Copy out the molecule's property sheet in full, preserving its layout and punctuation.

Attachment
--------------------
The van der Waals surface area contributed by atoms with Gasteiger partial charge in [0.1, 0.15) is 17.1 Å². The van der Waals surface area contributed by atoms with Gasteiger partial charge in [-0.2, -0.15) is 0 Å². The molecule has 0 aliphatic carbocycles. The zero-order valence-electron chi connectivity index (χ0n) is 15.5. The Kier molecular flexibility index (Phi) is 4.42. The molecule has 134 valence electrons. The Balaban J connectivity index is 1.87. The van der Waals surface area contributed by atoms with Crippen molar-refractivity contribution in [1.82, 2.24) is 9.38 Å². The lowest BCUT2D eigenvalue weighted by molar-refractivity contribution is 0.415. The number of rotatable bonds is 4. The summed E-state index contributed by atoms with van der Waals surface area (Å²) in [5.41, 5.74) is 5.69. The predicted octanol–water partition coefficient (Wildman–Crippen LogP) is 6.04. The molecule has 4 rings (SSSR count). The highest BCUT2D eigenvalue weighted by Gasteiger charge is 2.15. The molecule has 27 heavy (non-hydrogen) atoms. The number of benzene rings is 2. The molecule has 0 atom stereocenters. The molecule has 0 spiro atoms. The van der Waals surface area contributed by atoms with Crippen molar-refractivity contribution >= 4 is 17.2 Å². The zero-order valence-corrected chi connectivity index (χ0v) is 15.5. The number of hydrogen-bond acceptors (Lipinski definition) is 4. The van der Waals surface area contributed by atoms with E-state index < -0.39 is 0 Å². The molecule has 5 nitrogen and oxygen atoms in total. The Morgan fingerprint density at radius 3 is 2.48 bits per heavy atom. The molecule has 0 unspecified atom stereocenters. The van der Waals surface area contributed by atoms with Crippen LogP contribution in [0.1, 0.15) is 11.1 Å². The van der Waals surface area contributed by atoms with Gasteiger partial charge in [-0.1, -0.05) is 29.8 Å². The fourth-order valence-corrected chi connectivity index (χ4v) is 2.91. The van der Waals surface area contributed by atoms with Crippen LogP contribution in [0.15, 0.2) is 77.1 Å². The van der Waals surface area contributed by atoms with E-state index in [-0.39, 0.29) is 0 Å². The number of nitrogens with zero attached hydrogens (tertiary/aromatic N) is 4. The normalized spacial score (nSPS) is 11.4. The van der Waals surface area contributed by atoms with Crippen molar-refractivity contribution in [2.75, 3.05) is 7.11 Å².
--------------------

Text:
The van der Waals surface area contributed by atoms with Gasteiger partial charge in [0.1, 0.15) is 17.1 Å². The van der Waals surface area contributed by atoms with Gasteiger partial charge in [-0.2, -0.15) is 0 Å². The molecule has 0 aliphatic carbocycles. The zero-order valence-electron chi connectivity index (χ0n) is 15.5. The Kier molecular flexibility index (Phi) is 4.42. The molecule has 134 valence electrons. The Balaban J connectivity index is 1.87. The van der Waals surface area contributed by atoms with Crippen molar-refractivity contribution in [1.82, 2.24) is 9.38 Å². The lowest BCUT2D eigenvalue weighted by molar-refractivity contribution is 0.415. The number of rotatable bonds is 4. The summed E-state index contributed by atoms with van der Waals surface area (Å²) in [5.41, 5.74) is 5.69. The predicted octanol–water partition coefficient (Wildman–Crippen LogP) is 6.04. The molecule has 4 rings (SSSR count). The highest BCUT2D eigenvalue weighted by Gasteiger charge is 2.15. The molecule has 27 heavy (non-hydrogen) atoms. The number of benzene rings is 2. The molecule has 0 atom stereocenters. The molecule has 0 spiro atoms. The van der Waals surface area contributed by atoms with Crippen molar-refractivity contribution >= 4 is 17.2 Å². The zero-order valence-corrected chi connectivity index (χ0v) is 15.5. The number of hydrogen-bond acceptors (Lipinski definition) is 4. The van der Waals surface area contributed by atoms with E-state index < -0.39 is 0 Å². The molecule has 5 nitrogen and oxygen atoms in total. The Morgan fingerprint density at radius 3 is 2.48 bits per heavy atom. The molecule has 0 unspecified atom stereocenters. The van der Waals surface area contributed by atoms with Crippen LogP contribution in [0.1, 0.15) is 11.1 Å². The van der Waals surface area contributed by atoms with Gasteiger partial charge in [-0.1, -0.05) is 29.8 Å². The fourth-order valence-corrected chi connectivity index (χ4v) is 2.91. The van der Waals surface area contributed by atoms with Crippen LogP contribution in [0.15, 0.2) is 77.1 Å². The van der Waals surface area contributed by atoms with E-state index in [-0.39, 0.29) is 0 Å². The number of nitrogens with zero attached hydrogens (tertiary/aromatic N) is 4. The normalized spacial score (nSPS) is 11.4. The van der Waals surface area contributed by atoms with Crippen molar-refractivity contribution in [2.75, 3.05) is 7.11 Å².